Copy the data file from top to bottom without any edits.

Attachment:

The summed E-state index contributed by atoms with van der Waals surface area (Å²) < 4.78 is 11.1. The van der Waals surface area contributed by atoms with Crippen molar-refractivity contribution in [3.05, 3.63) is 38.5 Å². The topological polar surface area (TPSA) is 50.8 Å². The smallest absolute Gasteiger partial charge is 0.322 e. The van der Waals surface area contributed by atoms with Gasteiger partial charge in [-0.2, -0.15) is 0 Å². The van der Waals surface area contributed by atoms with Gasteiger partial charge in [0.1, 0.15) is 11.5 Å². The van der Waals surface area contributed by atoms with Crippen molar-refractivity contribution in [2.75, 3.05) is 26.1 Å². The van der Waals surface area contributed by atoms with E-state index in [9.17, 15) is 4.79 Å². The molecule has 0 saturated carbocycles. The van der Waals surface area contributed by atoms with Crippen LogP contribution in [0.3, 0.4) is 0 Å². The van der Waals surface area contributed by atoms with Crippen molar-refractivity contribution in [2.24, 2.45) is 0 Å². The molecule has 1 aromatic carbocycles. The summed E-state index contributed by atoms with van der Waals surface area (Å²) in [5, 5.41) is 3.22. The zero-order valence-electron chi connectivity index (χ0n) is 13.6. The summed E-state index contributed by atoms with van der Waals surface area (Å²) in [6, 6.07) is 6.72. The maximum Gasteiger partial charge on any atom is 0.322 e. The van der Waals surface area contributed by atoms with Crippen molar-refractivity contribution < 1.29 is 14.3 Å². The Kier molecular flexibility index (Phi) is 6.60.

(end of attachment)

The summed E-state index contributed by atoms with van der Waals surface area (Å²) < 4.78 is 11.1. The van der Waals surface area contributed by atoms with Crippen molar-refractivity contribution in [3.05, 3.63) is 38.5 Å². The topological polar surface area (TPSA) is 50.8 Å². The smallest absolute Gasteiger partial charge is 0.322 e. The van der Waals surface area contributed by atoms with Gasteiger partial charge in [-0.2, -0.15) is 0 Å². The van der Waals surface area contributed by atoms with Gasteiger partial charge in [0.1, 0.15) is 11.5 Å². The van der Waals surface area contributed by atoms with Crippen molar-refractivity contribution in [2.75, 3.05) is 26.1 Å². The van der Waals surface area contributed by atoms with E-state index in [9.17, 15) is 4.79 Å². The molecule has 0 saturated carbocycles. The van der Waals surface area contributed by atoms with Crippen LogP contribution in [0.3, 0.4) is 0 Å². The van der Waals surface area contributed by atoms with Crippen molar-refractivity contribution in [2.24, 2.45) is 0 Å². The molecule has 1 aromatic carbocycles. The summed E-state index contributed by atoms with van der Waals surface area (Å²) in [5, 5.41) is 3.22. The zero-order valence-electron chi connectivity index (χ0n) is 13.6. The summed E-state index contributed by atoms with van der Waals surface area (Å²) in [6, 6.07) is 6.72. The maximum Gasteiger partial charge on any atom is 0.322 e. The van der Waals surface area contributed by atoms with Crippen molar-refractivity contribution < 1.29 is 14.3 Å². The Kier molecular flexibility index (Phi) is 6.60.